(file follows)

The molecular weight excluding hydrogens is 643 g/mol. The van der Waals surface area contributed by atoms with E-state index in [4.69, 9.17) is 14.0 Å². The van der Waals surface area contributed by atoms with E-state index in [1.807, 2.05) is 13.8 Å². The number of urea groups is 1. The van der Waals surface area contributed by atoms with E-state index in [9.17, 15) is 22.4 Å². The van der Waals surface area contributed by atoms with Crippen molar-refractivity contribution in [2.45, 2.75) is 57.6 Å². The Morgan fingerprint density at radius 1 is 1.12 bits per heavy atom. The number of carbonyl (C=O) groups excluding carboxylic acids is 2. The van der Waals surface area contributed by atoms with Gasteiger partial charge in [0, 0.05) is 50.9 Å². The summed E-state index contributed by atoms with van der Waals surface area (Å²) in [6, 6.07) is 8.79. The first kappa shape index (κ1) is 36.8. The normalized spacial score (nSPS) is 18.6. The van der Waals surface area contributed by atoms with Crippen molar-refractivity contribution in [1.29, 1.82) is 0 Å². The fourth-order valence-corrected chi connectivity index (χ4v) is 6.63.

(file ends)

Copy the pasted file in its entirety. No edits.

The molecular weight excluding hydrogens is 643 g/mol. The van der Waals surface area contributed by atoms with E-state index in [4.69, 9.17) is 14.0 Å². The van der Waals surface area contributed by atoms with E-state index in [1.807, 2.05) is 13.8 Å². The number of urea groups is 1. The van der Waals surface area contributed by atoms with E-state index in [9.17, 15) is 22.4 Å². The van der Waals surface area contributed by atoms with Crippen molar-refractivity contribution in [2.45, 2.75) is 57.6 Å². The Morgan fingerprint density at radius 1 is 1.12 bits per heavy atom. The number of carbonyl (C=O) groups excluding carboxylic acids is 2. The van der Waals surface area contributed by atoms with Gasteiger partial charge in [0, 0.05) is 50.9 Å². The summed E-state index contributed by atoms with van der Waals surface area (Å²) in [6, 6.07) is 8.79. The first kappa shape index (κ1) is 36.8. The normalized spacial score (nSPS) is 18.6. The van der Waals surface area contributed by atoms with Crippen molar-refractivity contribution in [1.29, 1.82) is 0 Å². The fourth-order valence-corrected chi connectivity index (χ4v) is 6.63.